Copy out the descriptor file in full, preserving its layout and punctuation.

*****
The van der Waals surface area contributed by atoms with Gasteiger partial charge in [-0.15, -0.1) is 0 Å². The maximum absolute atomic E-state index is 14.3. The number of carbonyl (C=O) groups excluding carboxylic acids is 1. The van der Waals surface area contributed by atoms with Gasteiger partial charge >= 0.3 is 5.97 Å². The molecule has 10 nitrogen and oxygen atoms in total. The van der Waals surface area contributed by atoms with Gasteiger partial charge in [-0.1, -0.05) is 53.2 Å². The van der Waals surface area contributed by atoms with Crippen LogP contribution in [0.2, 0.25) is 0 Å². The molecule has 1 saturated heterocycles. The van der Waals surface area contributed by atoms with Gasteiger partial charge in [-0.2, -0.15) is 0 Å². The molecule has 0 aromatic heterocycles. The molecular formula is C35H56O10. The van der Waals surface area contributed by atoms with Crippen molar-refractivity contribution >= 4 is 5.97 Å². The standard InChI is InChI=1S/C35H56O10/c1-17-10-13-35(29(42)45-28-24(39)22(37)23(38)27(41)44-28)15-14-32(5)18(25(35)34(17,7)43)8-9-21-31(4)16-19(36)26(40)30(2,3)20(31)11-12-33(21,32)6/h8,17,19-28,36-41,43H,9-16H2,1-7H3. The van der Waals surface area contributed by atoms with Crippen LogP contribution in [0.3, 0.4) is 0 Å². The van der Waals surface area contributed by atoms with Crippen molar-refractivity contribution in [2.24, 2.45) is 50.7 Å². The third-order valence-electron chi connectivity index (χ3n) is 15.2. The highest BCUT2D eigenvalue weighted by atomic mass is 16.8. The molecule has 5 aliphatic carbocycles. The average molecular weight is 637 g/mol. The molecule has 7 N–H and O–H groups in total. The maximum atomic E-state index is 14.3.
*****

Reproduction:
The van der Waals surface area contributed by atoms with Gasteiger partial charge in [-0.15, -0.1) is 0 Å². The maximum absolute atomic E-state index is 14.3. The number of carbonyl (C=O) groups excluding carboxylic acids is 1. The van der Waals surface area contributed by atoms with Gasteiger partial charge >= 0.3 is 5.97 Å². The molecule has 10 nitrogen and oxygen atoms in total. The van der Waals surface area contributed by atoms with Gasteiger partial charge in [-0.1, -0.05) is 53.2 Å². The van der Waals surface area contributed by atoms with Crippen LogP contribution in [0.2, 0.25) is 0 Å². The molecule has 1 saturated heterocycles. The van der Waals surface area contributed by atoms with Gasteiger partial charge in [-0.2, -0.15) is 0 Å². The molecule has 0 aromatic heterocycles. The molecular formula is C35H56O10. The van der Waals surface area contributed by atoms with Crippen molar-refractivity contribution >= 4 is 5.97 Å². The standard InChI is InChI=1S/C35H56O10/c1-17-10-13-35(29(42)45-28-24(39)22(37)23(38)27(41)44-28)15-14-32(5)18(25(35)34(17,7)43)8-9-21-31(4)16-19(36)26(40)30(2,3)20(31)11-12-33(21,32)6/h8,17,19-28,36-41,43H,9-16H2,1-7H3. The van der Waals surface area contributed by atoms with Crippen LogP contribution in [0.3, 0.4) is 0 Å². The van der Waals surface area contributed by atoms with Crippen molar-refractivity contribution in [2.24, 2.45) is 50.7 Å². The third-order valence-electron chi connectivity index (χ3n) is 15.2. The highest BCUT2D eigenvalue weighted by atomic mass is 16.8. The molecule has 5 aliphatic carbocycles. The average molecular weight is 637 g/mol. The molecule has 7 N–H and O–H groups in total. The maximum atomic E-state index is 14.3.